jajik

Jajik

If you're at an Assyrian person's house and you find a carton of cottage cheese in the refrigerator, you can be almost certain that there is no cottage cheese inside. 90% of the time, the cottage cheese has been replaced by jajik. If, on the off-chance, there is cottage cheese inside, don't eat it, because it's about to be turned into jajik, which is a hundred times better than cottage cheese, so either way, you're in luck.

Jajik (also known as jajeek) is a simple, yet delicious, spread made from dairy with herbs or veggies. It's very similar to many other Middle Eastern, south-Asian, and Mediterranean dairy-based dips and spreads, such as tzatziki, cacik, mastokhiar, and raita (to name a few). 

Jajik

My family's recipe only has four real ingredients and requires no special equipment or skills. While our recipe is pretty simple, some common additions include cilantro, parsley, green onions, banana peppers, garlic, and grated cucumber. Feel free to experiment with the recipe, adding any of these other traditional ingredients.

Jajik was one of my Baba Peter's favorite things to eat for breakfast; he and my grandmother were always fans of savory and sweet. My grandmother sometimes eats her jajik on a Krispy Kreme doughnut and my grandfather would sometimes spread jajik and jam on a bagel. I have to admit, both are strangely perfect combinations, but I prefer plain old English muffins or lawasha. But jajik isn't always eaten for breakfastโ€”it's also great for dinner (jajik chicken, and jajik chickpeas with rice) along with other mezes, like hummus and stuffed grape leaves.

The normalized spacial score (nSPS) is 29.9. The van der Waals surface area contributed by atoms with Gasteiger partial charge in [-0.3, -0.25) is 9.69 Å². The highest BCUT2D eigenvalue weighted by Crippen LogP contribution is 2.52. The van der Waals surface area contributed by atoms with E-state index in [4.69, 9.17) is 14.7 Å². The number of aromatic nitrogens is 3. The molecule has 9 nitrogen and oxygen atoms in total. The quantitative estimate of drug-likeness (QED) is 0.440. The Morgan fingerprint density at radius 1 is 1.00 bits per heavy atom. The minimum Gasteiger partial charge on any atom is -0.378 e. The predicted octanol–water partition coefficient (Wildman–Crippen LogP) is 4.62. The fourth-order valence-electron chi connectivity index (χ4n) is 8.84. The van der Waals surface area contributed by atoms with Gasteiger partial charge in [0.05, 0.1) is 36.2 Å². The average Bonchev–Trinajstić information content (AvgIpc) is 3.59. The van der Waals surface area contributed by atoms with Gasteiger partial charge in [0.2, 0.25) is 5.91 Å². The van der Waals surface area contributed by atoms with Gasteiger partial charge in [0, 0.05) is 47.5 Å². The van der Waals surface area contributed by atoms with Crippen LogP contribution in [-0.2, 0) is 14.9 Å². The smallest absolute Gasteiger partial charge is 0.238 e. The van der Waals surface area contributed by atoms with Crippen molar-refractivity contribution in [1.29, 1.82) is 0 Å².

My Baba, Patrous "Peter" John Ishu (unknown photographer), ca. 1955

My Baba, Patrous "Peter" John Ishu (unknown photographer), ca. 1955

Jajik

yield: about 3 1/2 cups
active time: 5 minutes
download a
PDF to print

  • 8 ounces cream cheese

  • 2 tablespoons unsalted butter

  • 16 ounces small curd cottage cheese

  • Packed 1/4 cup chopped dill + 2 tablespoons for sprinkling on top

  • Salt to taste (I use 1/4 teaspoon)

  • Optional: olive oil for drizzling

  • For serving: pita bread, english muffins, or lawash

  1. Let the cream cheese and butter come to room temperature. Once softened, combine the two until they are very well blended.

  2. Combine the cottage cheese with the butter/cream cheese mixture and salt to taste.

  3. Gently fold the 1/4 cup chopped dill into the mixture. Do not add the dill before this point or the whole thing will turn green.

  4. Garnish the jajik with the remaining 2 tablespoons chopped dill.

Jajik